The law created a Holocaust Survivor Assistance Office to assist survivors and their families in making claims against insurance companies; created a Holocaust Insurance Company Registry containing records relating to insurance policies, families and other pertinent information about Washington state survivors; and waived the statute of limitations for insurance policies issued to Holocaust survivors and victims and enabled Holocaust survivors/victims to sue insurance companies for failure to address those claims.
Kreidler said any move by the state of Washington to sue insurance companies that wrote policies during the Holocaust and now do business in Washington would have to wait at least until after the California case is completely settled. That could take at least a few more months and potentially longer, according to officials from both California and Washington.
“It’s an issue I care deeply and passionately about,” Kreidler said. “Holding the companies accountable…is still something I’ll work hard at achieving.”
He said he wouldn’t hesitate for a moment if he thought his office could enforce the section of the 1999 state statute calling for insurance companies to release the names of Holocaust-era policyholders. But he believes the lawsuit over the California law, which centers on a similar pursuit of names, will have to be resolved before Washington takes a chance of ending up in an expensive court battle over this issue.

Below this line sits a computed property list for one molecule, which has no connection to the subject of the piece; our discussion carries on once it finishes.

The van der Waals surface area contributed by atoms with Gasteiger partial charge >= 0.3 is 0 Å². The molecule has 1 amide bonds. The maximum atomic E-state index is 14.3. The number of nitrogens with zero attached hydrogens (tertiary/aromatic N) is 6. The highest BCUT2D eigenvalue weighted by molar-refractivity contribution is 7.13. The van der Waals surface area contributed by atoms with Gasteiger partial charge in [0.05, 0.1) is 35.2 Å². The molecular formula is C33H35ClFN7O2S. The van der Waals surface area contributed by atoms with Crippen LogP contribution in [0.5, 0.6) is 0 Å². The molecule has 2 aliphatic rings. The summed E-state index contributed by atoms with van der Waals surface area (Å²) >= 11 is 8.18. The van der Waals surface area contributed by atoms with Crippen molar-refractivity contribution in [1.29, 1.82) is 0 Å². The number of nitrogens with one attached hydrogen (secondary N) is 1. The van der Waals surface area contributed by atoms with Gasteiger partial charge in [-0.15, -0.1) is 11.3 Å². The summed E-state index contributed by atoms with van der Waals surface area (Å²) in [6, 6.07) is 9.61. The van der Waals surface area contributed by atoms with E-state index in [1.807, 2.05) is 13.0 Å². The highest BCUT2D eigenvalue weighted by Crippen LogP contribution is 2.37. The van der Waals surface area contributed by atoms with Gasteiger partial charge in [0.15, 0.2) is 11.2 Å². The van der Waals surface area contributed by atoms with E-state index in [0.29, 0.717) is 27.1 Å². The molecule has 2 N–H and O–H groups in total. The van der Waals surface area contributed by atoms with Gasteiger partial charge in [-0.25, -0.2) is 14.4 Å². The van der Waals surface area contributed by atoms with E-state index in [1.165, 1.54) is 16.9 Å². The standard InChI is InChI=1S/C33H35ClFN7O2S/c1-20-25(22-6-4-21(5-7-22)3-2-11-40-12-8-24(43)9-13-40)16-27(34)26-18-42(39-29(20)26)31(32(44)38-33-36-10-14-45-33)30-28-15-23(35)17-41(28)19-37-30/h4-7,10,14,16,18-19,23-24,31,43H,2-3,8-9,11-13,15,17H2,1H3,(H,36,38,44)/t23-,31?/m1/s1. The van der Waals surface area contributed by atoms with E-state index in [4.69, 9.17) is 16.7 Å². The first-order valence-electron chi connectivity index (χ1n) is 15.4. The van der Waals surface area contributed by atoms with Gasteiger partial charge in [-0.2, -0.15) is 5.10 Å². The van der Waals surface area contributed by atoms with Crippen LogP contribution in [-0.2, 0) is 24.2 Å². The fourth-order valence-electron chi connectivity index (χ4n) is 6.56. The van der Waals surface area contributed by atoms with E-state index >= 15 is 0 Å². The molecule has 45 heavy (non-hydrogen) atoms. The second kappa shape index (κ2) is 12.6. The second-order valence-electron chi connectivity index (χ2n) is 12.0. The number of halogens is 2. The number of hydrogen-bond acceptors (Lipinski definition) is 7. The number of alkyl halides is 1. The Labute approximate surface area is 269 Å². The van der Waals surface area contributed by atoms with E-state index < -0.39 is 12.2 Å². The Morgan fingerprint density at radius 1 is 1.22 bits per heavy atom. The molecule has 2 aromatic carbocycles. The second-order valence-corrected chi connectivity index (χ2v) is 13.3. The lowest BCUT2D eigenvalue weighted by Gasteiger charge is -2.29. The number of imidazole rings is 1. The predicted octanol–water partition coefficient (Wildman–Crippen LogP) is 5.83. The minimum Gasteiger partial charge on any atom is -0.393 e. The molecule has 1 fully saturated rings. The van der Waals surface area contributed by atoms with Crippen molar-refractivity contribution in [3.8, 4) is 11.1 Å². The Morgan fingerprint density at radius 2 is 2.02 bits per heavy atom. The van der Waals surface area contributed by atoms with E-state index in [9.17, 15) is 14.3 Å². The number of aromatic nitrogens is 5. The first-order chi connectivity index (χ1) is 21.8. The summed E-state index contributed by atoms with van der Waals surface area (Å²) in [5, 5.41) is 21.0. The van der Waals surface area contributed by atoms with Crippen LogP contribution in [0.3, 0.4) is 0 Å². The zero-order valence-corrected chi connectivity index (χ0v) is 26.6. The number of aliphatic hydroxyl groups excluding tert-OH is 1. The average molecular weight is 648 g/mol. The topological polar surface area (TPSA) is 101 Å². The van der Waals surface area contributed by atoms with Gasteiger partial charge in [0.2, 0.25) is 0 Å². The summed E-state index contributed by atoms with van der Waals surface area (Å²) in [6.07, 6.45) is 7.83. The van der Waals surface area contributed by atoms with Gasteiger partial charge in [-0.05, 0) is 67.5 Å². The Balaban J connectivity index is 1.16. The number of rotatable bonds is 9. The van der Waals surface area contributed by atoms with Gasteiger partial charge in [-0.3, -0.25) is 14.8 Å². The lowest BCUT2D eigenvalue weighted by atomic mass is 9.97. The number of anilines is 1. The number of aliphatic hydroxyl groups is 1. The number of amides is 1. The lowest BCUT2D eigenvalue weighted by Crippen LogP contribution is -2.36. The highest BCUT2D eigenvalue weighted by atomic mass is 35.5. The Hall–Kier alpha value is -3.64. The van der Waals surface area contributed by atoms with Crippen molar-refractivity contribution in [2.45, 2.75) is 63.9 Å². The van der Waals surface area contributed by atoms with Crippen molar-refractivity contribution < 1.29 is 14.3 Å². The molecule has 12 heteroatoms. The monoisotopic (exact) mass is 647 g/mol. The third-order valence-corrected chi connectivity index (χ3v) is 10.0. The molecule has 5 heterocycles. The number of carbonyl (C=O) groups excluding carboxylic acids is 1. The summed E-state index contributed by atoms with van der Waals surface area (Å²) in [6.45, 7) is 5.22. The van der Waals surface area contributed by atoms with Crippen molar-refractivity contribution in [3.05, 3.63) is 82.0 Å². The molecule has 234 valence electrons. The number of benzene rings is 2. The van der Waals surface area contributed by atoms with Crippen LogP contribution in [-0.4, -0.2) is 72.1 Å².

In the meantime, Kreidler, who was sworn in on Jan. 10 as Washington’s ninth insurance commissioner, says the state will continue its efforts on several other fronts. Kreidler has over 25 years’ experience in public service, including 16 years in the state Legislature, and a term in Congress. He worked for 20 years for Group Health Cooperative as an optometrist.
One effort identified by Kreidler would be an examination of the insurance companies doing business in the state to make sure their potential liability because of Holocaust-era claims does not put them in financial jeopardy, which could make it difficult for them to do business in this state in a responsible manner. Kreidler also said he would like to publicize the names of Washington insurance companies that have ties to companies that sold policies in Europe during the Holocaust. “We’re going to work to make sure [the list of insurance companies] is as detailed as we can make it,” he added. This information would be shared with the public and with insurance brokers, who sell insurance policies to the public.